Mine started off fairly disappointing when I learned that it’s going to be even harder to get into Boston this year, thanks to 3,000 faster people registering before the five-minute-and-under qualifiers could 🙁 I knew I’d be cutting it close, since last year the time cut off was 1:02 (and I finished within 1:03 this year). Although I haven’t completely given up hope yet, I have a feeling this won’t be my year. I’m sad I will miss out on running it in 2016, but I’m still proud of myself for qualifying. I guess it just wasn’t meant to be, and I’ll need to run even faster next year to get in for 2017. I’m thinking I’ll need to run AT LEAST a 3:29 to guarantee myself a Boston bib. Sigh.
On the upside, all that money I was saving for a Boston trip can now go towards some other trip, perhaps a tropical vacation?? I got a few items in the mail this week from my cousin in New Zealand to entice me to come and explore NZ’s amazing trails. Maybe??
Other than meeting with a few new personal training clients, this was the highlight of my week:
This is the second #countrymusicstar selfie @erinlayfield and I have been in! #frontrowforever Awesome @imalbertabound show in #yyj last night! A photo posted by Bri (@runliftyogi) on
This isn’t the first time Erin and I have been in a country music star selfie (it’s Paul Brandt for you non-Canadians/non-country music fans), and I’m sure it won’t be the last… #frontrowforever
The best health and fitness reads of the week
Is Metabolic Damage a Real Thing? – Girls Gone Strong
In short, yes. “Calories matter, and so do hormones like insulin when it comes to losing weight. But let those ideas go for a moment and just think of the rubber band analogy. In order to get a result, weight loss in this case, you have to put just enough stress on it to get movement without it snapping back. The key is just enough. Not enough stress and you stay stuck. Too much stress, and like the rubber band, the metabolism springs back.” This is why I’m a proponent for slow and gradual fat loss.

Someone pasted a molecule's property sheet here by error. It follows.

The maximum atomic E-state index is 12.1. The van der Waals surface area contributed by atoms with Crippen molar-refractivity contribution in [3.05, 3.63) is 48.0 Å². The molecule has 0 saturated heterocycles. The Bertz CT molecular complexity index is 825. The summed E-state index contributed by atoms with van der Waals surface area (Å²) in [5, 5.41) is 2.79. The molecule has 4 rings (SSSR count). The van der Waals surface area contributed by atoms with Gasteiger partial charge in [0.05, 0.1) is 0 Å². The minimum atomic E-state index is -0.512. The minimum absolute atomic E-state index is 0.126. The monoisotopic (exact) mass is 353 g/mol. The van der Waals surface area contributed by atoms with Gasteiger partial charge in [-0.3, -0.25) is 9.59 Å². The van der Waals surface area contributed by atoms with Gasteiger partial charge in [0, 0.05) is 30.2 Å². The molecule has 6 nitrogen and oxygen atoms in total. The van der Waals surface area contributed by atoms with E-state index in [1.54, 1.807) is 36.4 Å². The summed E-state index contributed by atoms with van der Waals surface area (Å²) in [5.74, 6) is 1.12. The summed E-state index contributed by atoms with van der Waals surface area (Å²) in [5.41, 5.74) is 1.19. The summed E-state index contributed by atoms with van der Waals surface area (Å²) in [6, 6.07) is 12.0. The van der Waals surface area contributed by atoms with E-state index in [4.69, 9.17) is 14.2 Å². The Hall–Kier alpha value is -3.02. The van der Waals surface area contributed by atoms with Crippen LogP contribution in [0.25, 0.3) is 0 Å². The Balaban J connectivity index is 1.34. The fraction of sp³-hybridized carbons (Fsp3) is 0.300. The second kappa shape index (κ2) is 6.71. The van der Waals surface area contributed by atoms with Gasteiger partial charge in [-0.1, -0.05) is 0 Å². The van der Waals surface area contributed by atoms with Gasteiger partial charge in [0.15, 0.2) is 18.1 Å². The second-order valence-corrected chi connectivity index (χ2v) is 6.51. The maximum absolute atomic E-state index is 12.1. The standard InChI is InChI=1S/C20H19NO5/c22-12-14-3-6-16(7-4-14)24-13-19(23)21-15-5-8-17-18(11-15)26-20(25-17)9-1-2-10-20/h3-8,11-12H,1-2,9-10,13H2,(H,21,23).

Examining Meal Plans – Could This One Make You Fat? – Precision Nutrition
I always say meal plans should only be used as guidelines and are NOT meant to be restrictive. “Eat like you know you should. Eat rationally. Eat foods you enjoy. Figure out what feedback your body is providing. If you feel a bit bloated, you probably ate too much. If you feel really deprived, maybe you’re eliminating too many foods you enjoy. If you are obsessed with your next meal, you are probably under-eating nutritious food.”
Being in Nature Benefits Health – But How? – IFL Science
I love understand the “whys” behind things we generally know to be true. “Nature doesn’t just have one or two active ingredients. It’s more like a multivitamin that provides us with all sorts of the nutrients we need. That’s how nature can protect us from all these different kinds of diseases – cardiovascular, respiratory, mental health, musculoskeletal, etc. – simultaneously.”
Exposed: The Sick Truth Behind the Great ‘Wellness’ Blog Craze – Daily Mail UK
This is very sad. And probably more common than we’d like to think.
The Unspoken Truth About Online Fitness – Roman Fitness Systems
A great read for personal trainer and anyone in the industry (if you can handle vulgar dude language). Although I agree with much of what Tanner points out here, I wish he ended it with “and here’s how we CAN actually make a difference”.
2 Essential Lessons That Dissolve Stress – Kiak Hadem
“Stop the compare and despair game by actually living. This causes low self-esteem.” It’s so true — your perception and when you compare your values to others instead of just living in your truth causes us the most stress.
Have you ever qualified for Boston only to not get in? Are you running this year at Boston? If you’re a fitness professional, what do you think we can do to fix the fitness industry? Have you ever followed a meal plan only to have to backfire on you?